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The Common Agricultural Policy: Promoting the ‘Polluter Gets Paid’ Principle

A new investigation has shown that the Common Agricultural Policy (CAP) provides financial incentives for polluting farms to pursue their harmful practices. It also revealed that the data reported to the European Environment Agency about farms’ ammonia emissions is scattered and incomplete. Independent journalists investigated the link between farm pollution and CAP subsidies in eight EU countries. The investigation was commissioned by Greenpeace.

The investigation and its findings are particularly interesting now as the EU is currently in the process of reforming the CAP. After the publication by the European Commission of the official legislative proposal in June this year, the two legislators, the European Parliament and the Council, started debating and amending the proposal. Crucial votes in the agriculture and environment committees of the Parliament are expected in February next year. The so called ‘greening measures’ which were presented during the last CAP reform as revolutionary proved eventually to be little more than justifications to maintain the status quo. The Commission itself recognises the failure of the greening measures and stresses that, in response to this, the current CAP reform has higher environmental and climate ambition. It remains to be seen whether such higher ambition will translate into concrete environmental and climate improvements or whether it will simply remain another empty promise.

In the beginning of 2018, an international team of journalists investigated farms that receive payments from the European Union’s common agricultural policy despite being high emitters of ammonia, a chemical compound with a pungent smell that can harm human health and the environment. The journalists who conducted the research published the country-specific results of their investigations in their national media and the overall findings were made available in a report published by the Greenpeace European Unit in April 2018.

The investigation used the European Environment Agency’s pollutants database (E-PRTR) – which tracks emissions from polluting industries, including intensive livestock farming – to find data for France, Denmark, Belgium, the Netherlands, Italy, Germany, Austria, and Poland. The threshold for inclusion in the E-PRTR database, and therefore for a farm to appear in this investigation, is the emission of at least 10 tonnes of ammonia per year.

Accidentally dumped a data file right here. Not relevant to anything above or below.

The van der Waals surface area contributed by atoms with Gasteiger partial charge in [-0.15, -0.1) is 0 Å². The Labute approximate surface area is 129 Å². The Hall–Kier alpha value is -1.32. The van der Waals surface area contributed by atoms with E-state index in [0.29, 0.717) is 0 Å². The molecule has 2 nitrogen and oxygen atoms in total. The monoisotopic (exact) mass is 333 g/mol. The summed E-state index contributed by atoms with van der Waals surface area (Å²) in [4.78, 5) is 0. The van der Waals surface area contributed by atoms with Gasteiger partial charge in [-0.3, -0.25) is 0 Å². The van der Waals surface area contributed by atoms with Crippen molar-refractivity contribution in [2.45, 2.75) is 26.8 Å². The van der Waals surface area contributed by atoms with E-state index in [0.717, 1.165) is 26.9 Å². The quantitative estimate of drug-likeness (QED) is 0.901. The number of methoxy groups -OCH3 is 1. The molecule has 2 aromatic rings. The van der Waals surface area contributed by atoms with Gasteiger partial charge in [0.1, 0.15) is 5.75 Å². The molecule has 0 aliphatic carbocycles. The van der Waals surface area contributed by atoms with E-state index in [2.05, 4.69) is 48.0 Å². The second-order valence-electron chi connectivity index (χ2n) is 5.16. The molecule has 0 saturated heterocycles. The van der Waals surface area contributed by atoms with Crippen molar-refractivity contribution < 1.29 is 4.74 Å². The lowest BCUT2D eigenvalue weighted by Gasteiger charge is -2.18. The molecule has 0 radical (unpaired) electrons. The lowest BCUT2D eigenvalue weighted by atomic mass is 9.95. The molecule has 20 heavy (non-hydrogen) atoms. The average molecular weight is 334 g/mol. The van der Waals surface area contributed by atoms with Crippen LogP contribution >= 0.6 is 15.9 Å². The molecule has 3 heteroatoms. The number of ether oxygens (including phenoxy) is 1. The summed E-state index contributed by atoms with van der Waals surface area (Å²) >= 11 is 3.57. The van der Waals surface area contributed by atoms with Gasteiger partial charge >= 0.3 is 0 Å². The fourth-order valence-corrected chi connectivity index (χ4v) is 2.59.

About 2300 farms in eight European countries that met these criteria and were included in the pollutants database were analysed. More than half of those farms received CAP subsidies, the investigation showed. In total, they were paid 104 million euros in 2016, the most recent year for which data was available at the time the investigation was conducted.

The common agricultural policy is the largest single part of the EU’s budget. Representing 40 per cent of the total – about 59 billion euros – the CAP provides financial support to European farmers. In 2016, the European Court of Auditors (ECA) warned that “the [European] Commission currently cannot be sure whether the system is contributing to a more sustainable and environmentally friendly agriculture.” The Court of Auditor’s concerns add to the long series of complaints expressed by environmental authorities and civil society organisations about the lack of environmental benefits stemming from the CAP.

In order to respond to previous criticisms on the environmental impacts of the CAP, the 2013 reform introduced the so-called “greening” measures. This investigation confirmed that the last reform did not prevent some of the most polluting farms from receiving subsidies.

A harmful air pollutant

In the European Union, the agricultural sector is the main producer of ammonia, making up 94 per cent of total ammonia emissions in 2015. Farmers use nitrogen-rich manure to fertilise the soil. However, when nitrogen is released into the environment, ammonia is naturally one of the by-products. Ammonia is problematic for farmers, animals and neighbouring communities: when it is released into the atmosphere in gaseous form, it can worsen the impact of fine particulate matter (PM2.5) contamination and negatively affect human respiratory health. Its potent smell can also be a problem for those in the vicinity. Finally, high quantities of ammonia can lead to changes in soil and water quality.

According to Regulation 166/2006 establishing the E-PRTR database, only chicken and pig farms releasing at least 10 tonnes of ammonia per year are required to report their ammonia emissions (the amount generated by at least 2000 pigs or 40 000 chickens or 750 sows). Although cow and sheep farms also emit this pollutant, they do not have to declare their emissions to the European Environment Agency and thus are not visible in the E-PRTR database. If a farm breeds or raises pigs and cattle, only the ammonia linked to pig production will be taken into account when calculating the farm’s annual emissions.

This calculation is not based on a consistent measurement of all of the ammonia emitted from the farm. Instead, authorities rely on estimates to know how much ammonia is potentially produced by the animals present on a specific site. The estimates follow the guidelines first outlined by the Integrated Pollution Prevention and Control (IPPC) directive, and later the Industrial Emissions Directive. Farms which breed or raise at least 40 000 chickens, 2000 pigs or 750 piglet-bearing sows are defined as “IPPC installations” and therefore need to report their emissions to the authorities.

Unfortunately, the investigation revealed that there are “many conflicting authorities and regulatory requirements which make it impossible to collect clear, comparable and verifiable data on pollution levels”, as the Greenpeace report explains. However, inconsistencies in the reporting are not the only issues with the monitoring and reporting of ammonia emissions.

Missing animals, missing farms

In Belgium, a pig or chicken breeder whose farm qualifies as an IPPC installation needs to apply for a specific permit. This permit is delivered by a regional authority – the environment being a regional competency in Belgium – based on the information given by the farmer, but also by an independent auditor, various authorities, the city where the farm is located, other cities if they are at risk of being impacted by the farm’s activities (increased traffic, smell, etc.), and the neighbouring communities.